What Happens When We Remember
Retrieving memories helps us function. Doing so can also change the memories.
Posted November 1, 2021 | Reviewed by Devon Frye
- Memory can assist planning for the future.
- Retrieving a memory can strengthen its representation, making it easier to recall in the future.
- Retrieving a memory can make it difficult to retrieve other related memories.
We value memory for its ability to transport us back to a prior event and provide us with the opportunity to re-experience the past, vividly and emotionally. Reflecting back on these events can be inherently pleasurable, and this ability serves important functions in our day-to-day lives (Pillemer, 1992).
Memories of our past help us to understand ourselves better. When asked about who we are, or about our strengths and weaknesses, we often think about the obstacles we have encountered and the moments that brought us joy; by knowing what we have been through, we are able to formulate our personal identity. Recalling past events not only helps us know ourselves better, but it can also help us to connect with others. Finding common ground in similar past experiences can instantly create a bond. It is through the sharing of joyous or challenging anecdotes that people begin to trust one another.
Memories can also serve the important function of helping us plan for the future. Sometimes, just remembering the gist of an event can be quite helpful for this function of memory. We might plan to bring a lunch to work because we remember that the cafeteria gets crowded. Or we might remember our appreciation when an old friend wrote to us and therefore decide to write to someone with whom we have lost touch.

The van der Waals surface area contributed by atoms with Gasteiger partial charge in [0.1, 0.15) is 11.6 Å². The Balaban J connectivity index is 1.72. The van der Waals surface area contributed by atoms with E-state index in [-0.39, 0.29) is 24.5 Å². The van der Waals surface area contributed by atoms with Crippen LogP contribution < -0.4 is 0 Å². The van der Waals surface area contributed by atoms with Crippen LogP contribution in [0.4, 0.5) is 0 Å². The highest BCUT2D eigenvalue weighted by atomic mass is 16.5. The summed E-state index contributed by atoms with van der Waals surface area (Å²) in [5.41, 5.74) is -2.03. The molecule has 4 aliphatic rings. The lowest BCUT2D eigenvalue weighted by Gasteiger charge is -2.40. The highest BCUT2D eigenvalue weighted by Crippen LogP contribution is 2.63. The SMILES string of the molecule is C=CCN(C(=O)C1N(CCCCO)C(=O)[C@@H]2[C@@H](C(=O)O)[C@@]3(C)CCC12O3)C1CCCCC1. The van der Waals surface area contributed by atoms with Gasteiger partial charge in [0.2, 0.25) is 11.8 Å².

Other times, the specifics can be helpful: Being able to clearly remember a particular action may also make it easier to envision doing it again in the future. For example, people who better remember times when they helped others are more likely to engage in similar helping behaviors in the future (Gaesser & Schacter, 2014).
What Happens When We Remember Repeatedly
In all of these ways, remembering the past helps us to interact with the world around us. However, the act of remembering is more than pulling up a record of the past and using the information in the moment. Remembering is an active process that can actually change a memory every time it is brought to mind. Recalling a past event can strengthen the representation of that memory, making it easier to retrieve in the future (Rowland, 2014). This is why memories that we discuss repeatedly often feel easier to recall.
It might seem obvious that remembering something one day will make it easier to remember the next. But less intuitively, retrieving a memory can actually alter its contents, making it slightly different the next time we bring it to mind.